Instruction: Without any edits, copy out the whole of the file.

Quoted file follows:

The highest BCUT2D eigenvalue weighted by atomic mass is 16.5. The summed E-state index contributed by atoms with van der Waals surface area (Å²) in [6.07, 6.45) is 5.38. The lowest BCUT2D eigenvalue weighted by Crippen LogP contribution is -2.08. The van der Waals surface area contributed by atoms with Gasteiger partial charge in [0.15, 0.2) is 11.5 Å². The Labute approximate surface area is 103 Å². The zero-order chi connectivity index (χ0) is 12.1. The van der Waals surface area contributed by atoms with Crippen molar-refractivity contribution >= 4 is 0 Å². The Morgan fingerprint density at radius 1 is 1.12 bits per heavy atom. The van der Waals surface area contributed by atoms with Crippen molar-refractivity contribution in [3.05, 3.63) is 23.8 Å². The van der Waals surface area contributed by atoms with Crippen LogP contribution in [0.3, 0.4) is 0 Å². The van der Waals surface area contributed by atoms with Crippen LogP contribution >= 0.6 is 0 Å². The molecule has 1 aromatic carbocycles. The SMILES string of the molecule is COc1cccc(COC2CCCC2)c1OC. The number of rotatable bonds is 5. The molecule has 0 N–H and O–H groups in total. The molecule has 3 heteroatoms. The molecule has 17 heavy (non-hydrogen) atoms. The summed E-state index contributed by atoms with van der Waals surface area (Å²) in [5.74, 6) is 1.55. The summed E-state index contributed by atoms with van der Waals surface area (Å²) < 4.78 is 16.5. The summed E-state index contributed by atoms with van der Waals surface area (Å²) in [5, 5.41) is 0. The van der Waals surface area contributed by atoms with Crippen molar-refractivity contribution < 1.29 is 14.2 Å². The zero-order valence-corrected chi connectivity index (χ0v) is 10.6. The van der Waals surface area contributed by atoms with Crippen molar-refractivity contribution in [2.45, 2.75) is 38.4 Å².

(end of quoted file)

The highest BCUT2D eigenvalue weighted by atomic mass is 16.5. The summed E-state index contributed by atoms with van der Waals surface area (Å²) in [6.07, 6.45) is 5.38. The lowest BCUT2D eigenvalue weighted by Crippen LogP contribution is -2.08. The van der Waals surface area contributed by atoms with Gasteiger partial charge in [0.15, 0.2) is 11.5 Å². The Labute approximate surface area is 103 Å². The zero-order chi connectivity index (χ0) is 12.1. The van der Waals surface area contributed by atoms with Crippen molar-refractivity contribution >= 4 is 0 Å². The Morgan fingerprint density at radius 1 is 1.12 bits per heavy atom. The van der Waals surface area contributed by atoms with Crippen molar-refractivity contribution in [3.05, 3.63) is 23.8 Å². The van der Waals surface area contributed by atoms with Crippen LogP contribution in [0.3, 0.4) is 0 Å². The van der Waals surface area contributed by atoms with Crippen LogP contribution >= 0.6 is 0 Å². The molecule has 1 aromatic carbocycles. The SMILES string of the molecule is COc1cccc(COC2CCCC2)c1OC. The number of rotatable bonds is 5. The molecule has 0 N–H and O–H groups in total. The molecule has 3 heteroatoms. The molecule has 17 heavy (non-hydrogen) atoms. The summed E-state index contributed by atoms with van der Waals surface area (Å²) in [5.74, 6) is 1.55. The summed E-state index contributed by atoms with van der Waals surface area (Å²) < 4.78 is 16.5. The summed E-state index contributed by atoms with van der Waals surface area (Å²) in [5, 5.41) is 0. The van der Waals surface area contributed by atoms with Crippen molar-refractivity contribution < 1.29 is 14.2 Å². The zero-order valence-corrected chi connectivity index (χ0v) is 10.6. The van der Waals surface area contributed by atoms with Crippen molar-refractivity contribution in [2.45, 2.75) is 38.4 Å².